It seems like for the past decade that one guy stands out when talking about the Titans defensive line and it doesn’t seem like that will be changing anytime soon. Jurrell Casey led all defensive linemen in week one with 47 snaps, even though he only logged a single assisted tackle, Casey didn’t need to have a big day considering the help he received from the guys around him. DaQuan Jones played the second most snaps for the defensive line at 27. He finished the day with three total tackles including one for a loss. One guy to keep an eye on in this game is undrafted rookie Isaiah Mack out of Tennessee-Chattanooga. Mack logged the third most snaps of everyone on the d-line last week, which was surprising to say the least.
The last guy I want to mention is 78* year old Cameron Wake. Wake signed with the Titans this past off season and went to work for his new team immediately. Wake only logged 24 snaps on the day but he was able to make the most of them racking up 2.5 sacks on the day. The Titans were able to tee off on Baker Mayfield all day and Wake was absolutely a big part of the game plan.
Something I noticed from week one:
Titans light defensive line pic.twitter.com/HPOd21CCm2— Not Chris Shepherd's Burner Account (@NotShepsBurner) September 11, 2019
The Titans used a light defensive line more often than not and while the Browns didn’t always capitalize, the Colts are significantly better up front than the Cleveland line.
Marlon Mack is watching this game with tears of joy in his eyes:
Titans light Dline 2 pic.twitter.com/eyqYjGJTO1— Not Chris Shepherd's Burner Account (@NotShepsBurner) September 11, 2019
I really don’t see any way the Titans are going to be able to come out and play this style of defense against our Colts, if they do, it’s going to be a long, painful day for them. With that said it’s not much different than what they showed us the last time these two teams played:
Titans defense vs Colts 2018 run game pic.twitter.com/wIQxfukwIt— Not Chris Shepherd's Burner Account (@NotShepsBurner) September 11, 2019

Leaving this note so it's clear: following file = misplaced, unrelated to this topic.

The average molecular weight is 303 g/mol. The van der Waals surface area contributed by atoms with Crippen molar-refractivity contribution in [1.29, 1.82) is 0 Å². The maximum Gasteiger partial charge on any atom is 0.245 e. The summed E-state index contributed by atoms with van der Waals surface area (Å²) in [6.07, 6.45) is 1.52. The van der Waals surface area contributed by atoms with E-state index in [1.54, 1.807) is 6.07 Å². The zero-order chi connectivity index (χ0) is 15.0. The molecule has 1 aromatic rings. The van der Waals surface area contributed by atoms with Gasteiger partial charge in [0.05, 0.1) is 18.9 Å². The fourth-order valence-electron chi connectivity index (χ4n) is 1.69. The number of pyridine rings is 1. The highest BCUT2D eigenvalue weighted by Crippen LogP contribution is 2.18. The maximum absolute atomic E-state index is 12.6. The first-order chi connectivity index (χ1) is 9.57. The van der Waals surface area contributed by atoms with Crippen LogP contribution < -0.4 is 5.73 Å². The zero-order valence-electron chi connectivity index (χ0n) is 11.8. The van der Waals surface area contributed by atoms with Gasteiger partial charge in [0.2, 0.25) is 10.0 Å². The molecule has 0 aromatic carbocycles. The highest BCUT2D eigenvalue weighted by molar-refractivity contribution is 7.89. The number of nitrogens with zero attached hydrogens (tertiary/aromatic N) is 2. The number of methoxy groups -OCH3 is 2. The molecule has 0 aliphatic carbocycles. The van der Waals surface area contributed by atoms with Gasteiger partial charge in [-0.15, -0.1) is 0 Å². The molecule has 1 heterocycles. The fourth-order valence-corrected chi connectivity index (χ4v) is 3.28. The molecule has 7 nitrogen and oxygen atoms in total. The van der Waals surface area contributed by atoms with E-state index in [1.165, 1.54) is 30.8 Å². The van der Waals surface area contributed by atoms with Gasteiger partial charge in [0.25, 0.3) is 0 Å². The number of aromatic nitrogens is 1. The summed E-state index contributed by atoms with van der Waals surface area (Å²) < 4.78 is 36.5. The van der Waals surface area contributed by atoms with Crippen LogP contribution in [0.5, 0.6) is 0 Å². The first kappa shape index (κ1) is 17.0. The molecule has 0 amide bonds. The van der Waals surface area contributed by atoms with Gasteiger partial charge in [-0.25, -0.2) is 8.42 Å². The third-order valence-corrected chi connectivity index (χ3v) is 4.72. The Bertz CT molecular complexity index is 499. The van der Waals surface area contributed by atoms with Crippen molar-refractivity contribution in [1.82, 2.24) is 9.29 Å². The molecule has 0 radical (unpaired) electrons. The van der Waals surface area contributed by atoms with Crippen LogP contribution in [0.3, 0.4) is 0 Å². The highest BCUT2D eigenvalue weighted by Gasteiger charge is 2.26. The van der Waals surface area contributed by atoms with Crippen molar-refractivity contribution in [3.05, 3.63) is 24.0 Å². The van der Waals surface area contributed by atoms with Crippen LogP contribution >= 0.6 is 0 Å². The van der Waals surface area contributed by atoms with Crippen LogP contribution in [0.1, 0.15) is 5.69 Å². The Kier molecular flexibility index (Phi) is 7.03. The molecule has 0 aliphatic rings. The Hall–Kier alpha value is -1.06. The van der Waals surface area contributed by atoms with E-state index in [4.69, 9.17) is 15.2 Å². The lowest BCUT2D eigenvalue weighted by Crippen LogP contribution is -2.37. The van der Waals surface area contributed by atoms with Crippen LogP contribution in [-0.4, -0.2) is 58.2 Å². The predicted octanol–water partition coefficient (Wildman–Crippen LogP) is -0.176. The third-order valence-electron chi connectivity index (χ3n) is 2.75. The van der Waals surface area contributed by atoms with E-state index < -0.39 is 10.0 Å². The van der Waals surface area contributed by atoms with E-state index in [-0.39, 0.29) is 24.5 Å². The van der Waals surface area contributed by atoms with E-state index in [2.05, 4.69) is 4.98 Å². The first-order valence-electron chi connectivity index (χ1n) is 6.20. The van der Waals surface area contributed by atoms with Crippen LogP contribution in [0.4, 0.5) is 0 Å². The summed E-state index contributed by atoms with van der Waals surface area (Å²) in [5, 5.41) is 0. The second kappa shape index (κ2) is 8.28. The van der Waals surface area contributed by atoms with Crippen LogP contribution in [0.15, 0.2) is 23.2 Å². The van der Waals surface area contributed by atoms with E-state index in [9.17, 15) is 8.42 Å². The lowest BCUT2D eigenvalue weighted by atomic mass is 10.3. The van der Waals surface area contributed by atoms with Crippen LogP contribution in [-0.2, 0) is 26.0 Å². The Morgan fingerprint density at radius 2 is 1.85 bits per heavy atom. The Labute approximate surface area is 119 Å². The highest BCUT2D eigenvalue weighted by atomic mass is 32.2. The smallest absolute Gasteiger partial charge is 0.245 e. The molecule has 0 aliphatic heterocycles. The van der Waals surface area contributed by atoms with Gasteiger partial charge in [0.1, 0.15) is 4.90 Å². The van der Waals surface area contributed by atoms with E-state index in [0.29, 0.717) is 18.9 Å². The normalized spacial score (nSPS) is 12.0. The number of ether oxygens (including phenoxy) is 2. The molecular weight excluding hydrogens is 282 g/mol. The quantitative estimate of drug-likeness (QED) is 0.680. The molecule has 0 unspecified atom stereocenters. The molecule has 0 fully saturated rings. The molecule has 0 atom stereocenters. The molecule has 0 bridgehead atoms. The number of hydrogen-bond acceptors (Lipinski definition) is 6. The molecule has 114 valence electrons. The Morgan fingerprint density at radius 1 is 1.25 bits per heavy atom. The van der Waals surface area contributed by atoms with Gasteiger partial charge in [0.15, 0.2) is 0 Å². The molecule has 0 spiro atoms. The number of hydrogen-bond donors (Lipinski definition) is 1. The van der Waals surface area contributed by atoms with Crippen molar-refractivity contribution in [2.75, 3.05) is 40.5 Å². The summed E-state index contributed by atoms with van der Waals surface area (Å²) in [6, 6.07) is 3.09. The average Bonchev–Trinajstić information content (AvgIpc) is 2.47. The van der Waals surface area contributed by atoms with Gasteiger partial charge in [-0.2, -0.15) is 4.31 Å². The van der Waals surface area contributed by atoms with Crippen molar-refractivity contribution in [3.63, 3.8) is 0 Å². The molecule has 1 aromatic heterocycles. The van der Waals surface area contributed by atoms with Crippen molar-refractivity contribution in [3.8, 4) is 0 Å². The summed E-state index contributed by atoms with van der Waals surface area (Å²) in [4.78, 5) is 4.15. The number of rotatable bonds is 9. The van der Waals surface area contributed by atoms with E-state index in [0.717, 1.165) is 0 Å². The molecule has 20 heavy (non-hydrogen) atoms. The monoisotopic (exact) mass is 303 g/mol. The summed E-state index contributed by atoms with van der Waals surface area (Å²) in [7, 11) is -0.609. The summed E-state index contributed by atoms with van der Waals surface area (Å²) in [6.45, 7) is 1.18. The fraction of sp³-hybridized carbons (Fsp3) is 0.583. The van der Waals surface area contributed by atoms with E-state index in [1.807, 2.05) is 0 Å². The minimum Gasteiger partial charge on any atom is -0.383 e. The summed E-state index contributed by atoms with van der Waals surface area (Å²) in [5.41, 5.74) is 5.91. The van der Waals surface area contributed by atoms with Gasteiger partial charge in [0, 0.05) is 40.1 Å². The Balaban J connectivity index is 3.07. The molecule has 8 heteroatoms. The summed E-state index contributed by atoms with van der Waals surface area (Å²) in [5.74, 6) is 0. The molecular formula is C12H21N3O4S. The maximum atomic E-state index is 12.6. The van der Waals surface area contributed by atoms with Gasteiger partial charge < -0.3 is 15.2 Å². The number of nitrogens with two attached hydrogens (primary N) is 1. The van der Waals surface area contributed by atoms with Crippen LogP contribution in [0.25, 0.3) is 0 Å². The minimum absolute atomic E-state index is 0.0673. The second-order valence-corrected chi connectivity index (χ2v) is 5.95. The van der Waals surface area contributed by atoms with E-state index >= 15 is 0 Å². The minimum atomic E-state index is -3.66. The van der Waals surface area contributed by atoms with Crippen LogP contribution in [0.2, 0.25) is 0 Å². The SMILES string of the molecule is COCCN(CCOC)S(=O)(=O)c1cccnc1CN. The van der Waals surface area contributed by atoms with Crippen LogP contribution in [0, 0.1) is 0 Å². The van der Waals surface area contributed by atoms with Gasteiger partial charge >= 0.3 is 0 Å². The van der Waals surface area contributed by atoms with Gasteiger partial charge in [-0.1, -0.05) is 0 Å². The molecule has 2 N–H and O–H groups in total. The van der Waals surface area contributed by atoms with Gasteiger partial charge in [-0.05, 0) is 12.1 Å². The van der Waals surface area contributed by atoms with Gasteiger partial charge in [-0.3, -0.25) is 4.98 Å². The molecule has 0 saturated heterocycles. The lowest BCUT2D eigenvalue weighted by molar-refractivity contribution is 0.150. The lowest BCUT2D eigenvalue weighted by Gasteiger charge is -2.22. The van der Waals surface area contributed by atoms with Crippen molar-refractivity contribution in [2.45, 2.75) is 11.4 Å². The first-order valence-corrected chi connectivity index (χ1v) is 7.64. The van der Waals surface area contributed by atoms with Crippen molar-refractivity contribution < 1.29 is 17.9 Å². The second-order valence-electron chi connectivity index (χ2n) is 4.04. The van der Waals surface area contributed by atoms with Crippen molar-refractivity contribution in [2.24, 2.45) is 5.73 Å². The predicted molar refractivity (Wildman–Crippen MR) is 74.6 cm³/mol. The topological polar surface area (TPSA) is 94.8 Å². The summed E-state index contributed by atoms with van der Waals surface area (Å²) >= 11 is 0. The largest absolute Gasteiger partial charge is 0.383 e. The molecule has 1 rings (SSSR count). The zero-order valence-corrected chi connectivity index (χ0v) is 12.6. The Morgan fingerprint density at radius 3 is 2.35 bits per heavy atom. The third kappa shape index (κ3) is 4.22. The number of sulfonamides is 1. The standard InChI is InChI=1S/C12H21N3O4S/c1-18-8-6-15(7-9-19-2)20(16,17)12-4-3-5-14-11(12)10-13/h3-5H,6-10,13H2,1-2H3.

Marlon Mack rushed 25 times for 119 yards and a touchdown in week 17 against the Titans and he did so while the offensive line was missing Ryan Kelly and blocking tight end extraordinaire Jack Doyle.
The Titans defensive line does have plenty of talent available to rotate throughout the day. They should be very active and I expect them to get some penetration in the passing game. As I discussed above, the Titans scheme will work to provide the defense with favorable one-on-one match-ups up front and I expect them to continue to use those tools effectively. With that said if I were a Titans fan (I thank God every day that I’m not) I would be extremely concerned about the Colts ground game, if Vrabel isn’t willing to change schematically to match with the Colts physicality up front, Marlon Mack will be the leagues leading rusher by a very large margin by Sunday evening.
One last thing to note, Jurrell Casey was the only Titans defensive lineman to play more than 50% of the defenses snaps and even then he only played 64%. The Titans seem to use a heavy rotation up front and while I respect the effort to do so, the Browns’ Nick Chubb was able to average 4.4 yards per carry despite having three football players and two traffic cones for offensive linemen. There could be several reasons for his production, but it’s something worth pointing out and looking for this Sunday.
This is an eclectic group.
Rashaan Evans, Jayon Brown, Harold Landry III, Wesley Woodyard and Kamalei Correa are just a few of the versatile backers the Titans will trot out.